New movies to stream from home this week.

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The documentary “Acceptedfocuses on TM Landry College Preparatory School, a small school in Louisiana — with mostly black and low-income students — that first became famous for its viral videos students learning that they had been accepted to college (many to Ivy League schools). His second (unwanted) claim to fame was the subject of a New York Times talk which revealed the falsification of transcripts and accusations of physical and emotional abuse abuse against Michael Landry, a businessman who founded the school in 2005 with his wife (and five students) in their kitchen. But Dan Chen’s film, which was already underway when the 2018 article came out, isn’t just about Landry’s initial success or the scandal that followed. This too goes further, examining the issues of systemic racism that handicap minority students in the first place, highlighted by the Operation Varsity Blues scandal, in which some wealthy parents of college applicants, including actresses Felicity Huffman and Lori Loughlin, conspired and paid cash to get their kids through college. (One of the film’s subjects notes an irony: The game must be really stacked against poor students of color when the very applicants some prestigious colleges already seem to go to—white kids with money—can bribe their entrance.) This could sounds like a simple story, but it’s not. The title “Accepted” has a double meaning, referring to both the process of applying to college and the process of learning self-acceptance by finding a path to success that doesn’t follow your head. Not rated. Available on demand. Contains strong language. 91 minutes.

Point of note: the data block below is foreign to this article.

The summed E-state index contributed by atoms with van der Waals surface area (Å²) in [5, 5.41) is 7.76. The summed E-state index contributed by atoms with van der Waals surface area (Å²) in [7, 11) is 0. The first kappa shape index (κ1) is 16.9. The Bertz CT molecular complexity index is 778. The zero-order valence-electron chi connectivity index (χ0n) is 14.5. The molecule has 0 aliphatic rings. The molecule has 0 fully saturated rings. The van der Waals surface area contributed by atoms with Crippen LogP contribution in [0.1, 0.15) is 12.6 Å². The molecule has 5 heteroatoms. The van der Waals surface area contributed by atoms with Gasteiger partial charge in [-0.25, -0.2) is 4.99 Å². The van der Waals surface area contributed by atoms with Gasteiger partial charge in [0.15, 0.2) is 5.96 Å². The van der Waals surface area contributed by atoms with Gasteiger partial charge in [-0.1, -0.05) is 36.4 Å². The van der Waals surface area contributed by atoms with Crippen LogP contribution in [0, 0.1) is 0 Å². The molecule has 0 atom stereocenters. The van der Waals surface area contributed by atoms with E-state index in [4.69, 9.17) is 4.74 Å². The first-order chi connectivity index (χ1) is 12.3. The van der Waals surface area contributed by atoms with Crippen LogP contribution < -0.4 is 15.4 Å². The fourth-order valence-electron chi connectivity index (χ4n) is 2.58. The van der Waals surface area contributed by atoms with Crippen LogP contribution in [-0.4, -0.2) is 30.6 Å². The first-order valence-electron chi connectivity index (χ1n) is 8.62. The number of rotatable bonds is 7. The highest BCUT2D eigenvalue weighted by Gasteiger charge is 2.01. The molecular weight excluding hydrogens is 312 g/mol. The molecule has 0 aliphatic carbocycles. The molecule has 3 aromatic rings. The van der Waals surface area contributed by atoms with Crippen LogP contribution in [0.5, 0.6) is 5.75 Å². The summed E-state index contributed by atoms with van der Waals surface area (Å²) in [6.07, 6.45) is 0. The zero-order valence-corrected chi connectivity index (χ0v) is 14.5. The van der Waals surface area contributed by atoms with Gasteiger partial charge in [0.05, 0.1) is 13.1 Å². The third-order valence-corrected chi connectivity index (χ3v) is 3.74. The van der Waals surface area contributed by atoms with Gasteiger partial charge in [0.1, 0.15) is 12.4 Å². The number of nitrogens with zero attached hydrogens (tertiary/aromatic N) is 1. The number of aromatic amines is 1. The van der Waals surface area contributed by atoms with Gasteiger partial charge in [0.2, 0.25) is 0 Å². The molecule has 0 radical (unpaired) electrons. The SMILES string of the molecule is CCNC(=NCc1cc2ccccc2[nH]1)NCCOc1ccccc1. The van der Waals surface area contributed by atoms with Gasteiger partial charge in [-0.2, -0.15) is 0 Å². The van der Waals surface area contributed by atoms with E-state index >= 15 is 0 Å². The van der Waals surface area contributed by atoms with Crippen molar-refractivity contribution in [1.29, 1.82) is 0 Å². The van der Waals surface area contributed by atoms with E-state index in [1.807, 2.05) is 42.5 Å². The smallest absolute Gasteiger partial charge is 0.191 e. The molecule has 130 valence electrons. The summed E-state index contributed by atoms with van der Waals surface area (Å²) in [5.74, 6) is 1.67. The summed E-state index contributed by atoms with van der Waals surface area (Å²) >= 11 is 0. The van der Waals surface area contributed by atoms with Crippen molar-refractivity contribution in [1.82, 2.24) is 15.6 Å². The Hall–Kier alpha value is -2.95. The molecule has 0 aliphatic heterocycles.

Written by Lena Waithe (“Queen & Slim”) and directed by Andrew Dosunmu (“George’s Mother”), “Beauty” tells the story of a gifted young singer (Gracie Marie Bradley) who struggles to retain her sense of identity and the woman she loves after she is offered a lucrative recording contract. A. Available on Netflix. Contains foul language and drug use. 95 minutes.

Codename Bansheeis a thriller starring Antonio Banderas as a former government assassin who comes out of retirement (and hiding) when his protege, known as Banshee (Jaime King), informs him that a bounty was placed on his head. Not rated. Available on demand. 93 mins.

Produced by Chris Pine (who also has a small role as OB/GYN), “Doula” is a comedy about an expectant couple (Troian Bellisario of “Pretty Little Liars” and Arron Shiver) whose midwife dies suddenly, leading them to hire her eccentric adult son (Will Greenberg), who works as a doula, or pregnancy and childbirth guide. A. Available upon request. Contains sexual scenes, drug use, coarse language and brief nudity. 105 minutes.

Grammy-nominated rapper and songwriter Freddie Gibbs makes his film debut in “Down with the king”, playing a rapper whose manager (David Krumholtz) sends him to a rural house in the Berkshires to work on his next album. Once there, he suddenly finds himself unable to make music and far more interested in helping with the daily chores of his fellow farmer (real farmer Bob Tarasuk). “There’s a feel of improvisation, largely due to the fact that neither Gibbs nor Tarasuk are seasoned actors,” according to the Austin Chronicle. “Instead, they freely inhabit their characters.” A. Available upon request. Contains pervasive foul language, drug use and sexual material. 100 minutes.

In the cyberthrillerSaddle,“Mel Gibson plays a bomb disposal expert called for help when a computer scientist named Friar (Kevin Dillon) finds a hair-triggered explosive device strapped to his office chair and an unseen hacker demands that Friar use his skills to Steal digital funds online Shannen Doherty and Sam Asghari also play. A. Available upon request. Contains coarse language and some violence. 104 minutes.


An earlier version of this article incorrectly stated that the “Accepted” documentary is open at two theaters in the Washington area. In the Washington area, it is only available by request. The article has been corrected.

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